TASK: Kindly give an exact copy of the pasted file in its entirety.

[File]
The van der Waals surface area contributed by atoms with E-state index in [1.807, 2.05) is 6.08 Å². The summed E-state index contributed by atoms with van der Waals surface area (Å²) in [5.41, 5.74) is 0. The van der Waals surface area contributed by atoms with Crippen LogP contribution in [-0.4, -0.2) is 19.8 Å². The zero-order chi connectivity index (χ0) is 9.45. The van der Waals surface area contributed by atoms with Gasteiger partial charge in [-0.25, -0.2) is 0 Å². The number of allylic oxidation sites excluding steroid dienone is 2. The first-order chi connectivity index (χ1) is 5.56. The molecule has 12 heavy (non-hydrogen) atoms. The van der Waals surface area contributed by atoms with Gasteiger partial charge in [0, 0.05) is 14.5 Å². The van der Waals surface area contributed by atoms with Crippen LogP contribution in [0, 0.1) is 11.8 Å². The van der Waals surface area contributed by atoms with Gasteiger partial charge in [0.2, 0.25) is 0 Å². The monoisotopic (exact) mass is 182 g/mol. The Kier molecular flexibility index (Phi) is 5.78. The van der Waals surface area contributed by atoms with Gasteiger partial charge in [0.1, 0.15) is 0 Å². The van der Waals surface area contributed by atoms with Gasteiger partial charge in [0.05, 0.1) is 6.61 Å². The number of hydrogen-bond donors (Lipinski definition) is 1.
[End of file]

The van der Waals surface area contributed by atoms with E-state index in [1.807, 2.05) is 6.08 Å². The summed E-state index contributed by atoms with van der Waals surface area (Å²) in [5.41, 5.74) is 0. The van der Waals surface area contributed by atoms with Crippen LogP contribution in [-0.4, -0.2) is 19.8 Å². The zero-order chi connectivity index (χ0) is 9.45. The van der Waals surface area contributed by atoms with Gasteiger partial charge in [-0.25, -0.2) is 0 Å². The number of allylic oxidation sites excluding steroid dienone is 2. The first-order chi connectivity index (χ1) is 5.56. The molecule has 12 heavy (non-hydrogen) atoms. The van der Waals surface area contributed by atoms with Gasteiger partial charge in [0, 0.05) is 14.5 Å². The van der Waals surface area contributed by atoms with Crippen LogP contribution in [0, 0.1) is 11.8 Å². The van der Waals surface area contributed by atoms with Gasteiger partial charge in [0.2, 0.25) is 0 Å². The monoisotopic (exact) mass is 182 g/mol. The Kier molecular flexibility index (Phi) is 5.78. The van der Waals surface area contributed by atoms with Gasteiger partial charge in [0.1, 0.15) is 0 Å². The van der Waals surface area contributed by atoms with Gasteiger partial charge in [0.05, 0.1) is 6.61 Å². The number of hydrogen-bond donors (Lipinski definition) is 1.